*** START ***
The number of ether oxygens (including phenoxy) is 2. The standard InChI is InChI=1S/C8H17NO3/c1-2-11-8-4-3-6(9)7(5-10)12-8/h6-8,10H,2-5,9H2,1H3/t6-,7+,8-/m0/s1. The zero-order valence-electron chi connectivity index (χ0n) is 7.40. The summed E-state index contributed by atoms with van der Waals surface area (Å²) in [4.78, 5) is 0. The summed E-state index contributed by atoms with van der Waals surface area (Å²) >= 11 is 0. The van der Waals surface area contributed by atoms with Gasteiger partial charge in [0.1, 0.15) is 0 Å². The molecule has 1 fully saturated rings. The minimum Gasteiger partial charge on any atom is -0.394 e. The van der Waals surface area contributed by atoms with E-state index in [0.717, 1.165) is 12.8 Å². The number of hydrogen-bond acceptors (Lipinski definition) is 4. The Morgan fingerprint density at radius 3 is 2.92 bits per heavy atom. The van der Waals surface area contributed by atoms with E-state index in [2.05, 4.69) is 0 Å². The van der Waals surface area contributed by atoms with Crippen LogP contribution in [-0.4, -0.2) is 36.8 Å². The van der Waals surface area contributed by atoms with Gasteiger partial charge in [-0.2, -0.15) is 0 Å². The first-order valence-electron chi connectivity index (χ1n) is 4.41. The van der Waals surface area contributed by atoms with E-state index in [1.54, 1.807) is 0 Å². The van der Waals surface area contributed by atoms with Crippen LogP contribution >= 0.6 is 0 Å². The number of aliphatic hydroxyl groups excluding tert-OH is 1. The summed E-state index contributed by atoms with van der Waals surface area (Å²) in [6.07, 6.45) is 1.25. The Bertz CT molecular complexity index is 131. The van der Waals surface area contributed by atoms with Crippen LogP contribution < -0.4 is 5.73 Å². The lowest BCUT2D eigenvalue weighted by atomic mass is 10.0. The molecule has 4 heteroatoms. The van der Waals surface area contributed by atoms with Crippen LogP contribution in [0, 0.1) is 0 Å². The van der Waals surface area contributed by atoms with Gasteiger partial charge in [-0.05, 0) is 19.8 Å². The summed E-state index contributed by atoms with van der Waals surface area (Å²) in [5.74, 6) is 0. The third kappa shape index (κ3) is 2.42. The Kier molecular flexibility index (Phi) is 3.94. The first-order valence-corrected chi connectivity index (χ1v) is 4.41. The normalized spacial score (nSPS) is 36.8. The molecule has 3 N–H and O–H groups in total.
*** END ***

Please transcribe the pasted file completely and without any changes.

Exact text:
The number of ether oxygens (including phenoxy) is 2. The standard InChI is InChI=1S/C8H17NO3/c1-2-11-8-4-3-6(9)7(5-10)12-8/h6-8,10H,2-5,9H2,1H3/t6-,7+,8-/m0/s1. The zero-order valence-electron chi connectivity index (χ0n) is 7.40. The summed E-state index contributed by atoms with van der Waals surface area (Å²) in [4.78, 5) is 0. The summed E-state index contributed by atoms with van der Waals surface area (Å²) >= 11 is 0. The van der Waals surface area contributed by atoms with Gasteiger partial charge in [0.1, 0.15) is 0 Å². The molecule has 1 fully saturated rings. The minimum Gasteiger partial charge on any atom is -0.394 e. The van der Waals surface area contributed by atoms with E-state index in [0.717, 1.165) is 12.8 Å². The number of hydrogen-bond acceptors (Lipinski definition) is 4. The Morgan fingerprint density at radius 3 is 2.92 bits per heavy atom. The van der Waals surface area contributed by atoms with E-state index in [2.05, 4.69) is 0 Å². The van der Waals surface area contributed by atoms with Crippen LogP contribution in [-0.4, -0.2) is 36.8 Å². The van der Waals surface area contributed by atoms with Gasteiger partial charge in [-0.2, -0.15) is 0 Å². The first-order valence-electron chi connectivity index (χ1n) is 4.41. The van der Waals surface area contributed by atoms with E-state index in [1.54, 1.807) is 0 Å². The van der Waals surface area contributed by atoms with Crippen LogP contribution >= 0.6 is 0 Å². The number of aliphatic hydroxyl groups excluding tert-OH is 1. The summed E-state index contributed by atoms with van der Waals surface area (Å²) in [6.07, 6.45) is 1.25. The Bertz CT molecular complexity index is 131. The van der Waals surface area contributed by atoms with Crippen LogP contribution < -0.4 is 5.73 Å². The lowest BCUT2D eigenvalue weighted by atomic mass is 10.0. The molecule has 4 heteroatoms. The van der Waals surface area contributed by atoms with Crippen LogP contribution in [0, 0.1) is 0 Å². The van der Waals surface area contributed by atoms with Gasteiger partial charge in [-0.05, 0) is 19.8 Å². The summed E-state index contributed by atoms with van der Waals surface area (Å²) in [5.74, 6) is 0. The third kappa shape index (κ3) is 2.42. The Kier molecular flexibility index (Phi) is 3.94. The first-order valence-corrected chi connectivity index (χ1v) is 4.41. The normalized spacial score (nSPS) is 36.8. The molecule has 3 N–H and O–H groups in total.